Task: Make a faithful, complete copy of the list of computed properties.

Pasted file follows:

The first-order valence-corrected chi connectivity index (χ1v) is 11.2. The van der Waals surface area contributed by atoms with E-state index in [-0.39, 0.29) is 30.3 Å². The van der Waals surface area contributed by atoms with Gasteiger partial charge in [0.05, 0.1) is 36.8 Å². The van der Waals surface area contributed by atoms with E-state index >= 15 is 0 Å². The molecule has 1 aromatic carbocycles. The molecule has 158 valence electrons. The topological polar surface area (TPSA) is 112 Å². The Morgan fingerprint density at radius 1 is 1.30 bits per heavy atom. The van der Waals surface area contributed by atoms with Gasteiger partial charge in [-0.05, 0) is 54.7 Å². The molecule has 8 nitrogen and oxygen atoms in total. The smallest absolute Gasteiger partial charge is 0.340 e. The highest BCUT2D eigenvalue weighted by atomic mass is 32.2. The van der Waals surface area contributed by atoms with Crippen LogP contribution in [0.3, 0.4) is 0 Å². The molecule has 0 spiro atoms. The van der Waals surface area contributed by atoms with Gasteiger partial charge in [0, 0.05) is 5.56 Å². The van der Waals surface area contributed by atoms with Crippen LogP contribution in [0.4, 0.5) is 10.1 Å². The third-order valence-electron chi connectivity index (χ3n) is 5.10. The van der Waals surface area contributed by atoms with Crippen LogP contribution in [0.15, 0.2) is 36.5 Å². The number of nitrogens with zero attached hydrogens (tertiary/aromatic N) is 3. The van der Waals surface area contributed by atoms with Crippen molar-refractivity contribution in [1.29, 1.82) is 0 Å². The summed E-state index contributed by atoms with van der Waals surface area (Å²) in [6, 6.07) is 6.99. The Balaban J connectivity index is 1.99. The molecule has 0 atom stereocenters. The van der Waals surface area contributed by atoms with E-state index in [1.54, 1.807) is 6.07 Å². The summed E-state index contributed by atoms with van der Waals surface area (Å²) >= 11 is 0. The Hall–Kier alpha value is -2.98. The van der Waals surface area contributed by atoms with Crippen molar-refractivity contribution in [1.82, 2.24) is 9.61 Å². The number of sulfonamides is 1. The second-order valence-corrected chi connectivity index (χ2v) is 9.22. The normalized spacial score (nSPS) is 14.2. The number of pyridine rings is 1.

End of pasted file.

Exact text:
The first-order valence-corrected chi connectivity index (χ1v) is 11.2. The van der Waals surface area contributed by atoms with E-state index in [-0.39, 0.29) is 30.3 Å². The van der Waals surface area contributed by atoms with Gasteiger partial charge in [0.05, 0.1) is 36.8 Å². The van der Waals surface area contributed by atoms with E-state index >= 15 is 0 Å². The molecule has 1 aromatic carbocycles. The molecule has 158 valence electrons. The topological polar surface area (TPSA) is 112 Å². The Morgan fingerprint density at radius 1 is 1.30 bits per heavy atom. The van der Waals surface area contributed by atoms with Gasteiger partial charge in [-0.05, 0) is 54.7 Å². The molecule has 8 nitrogen and oxygen atoms in total. The smallest absolute Gasteiger partial charge is 0.340 e. The highest BCUT2D eigenvalue weighted by atomic mass is 32.2. The van der Waals surface area contributed by atoms with Crippen LogP contribution in [0.3, 0.4) is 0 Å². The molecule has 0 spiro atoms. The van der Waals surface area contributed by atoms with Gasteiger partial charge in [0, 0.05) is 5.56 Å². The van der Waals surface area contributed by atoms with Crippen LogP contribution in [0.4, 0.5) is 10.1 Å². The third-order valence-electron chi connectivity index (χ3n) is 5.10. The van der Waals surface area contributed by atoms with Crippen LogP contribution in [0.15, 0.2) is 36.5 Å². The number of nitrogens with zero attached hydrogens (tertiary/aromatic N) is 3. The van der Waals surface area contributed by atoms with Crippen molar-refractivity contribution in [1.29, 1.82) is 0 Å². The summed E-state index contributed by atoms with van der Waals surface area (Å²) in [6, 6.07) is 6.99. The Balaban J connectivity index is 1.99. The molecule has 0 atom stereocenters. The van der Waals surface area contributed by atoms with E-state index in [1.54, 1.807) is 6.07 Å². The summed E-state index contributed by atoms with van der Waals surface area (Å²) >= 11 is 0. The Hall–Kier alpha value is -2.98. The van der Waals surface area contributed by atoms with Crippen molar-refractivity contribution in [1.82, 2.24) is 9.61 Å². The number of sulfonamides is 1. The second-order valence-corrected chi connectivity index (χ2v) is 9.22. The normalized spacial score (nSPS) is 14.2. The number of pyridine rings is 1.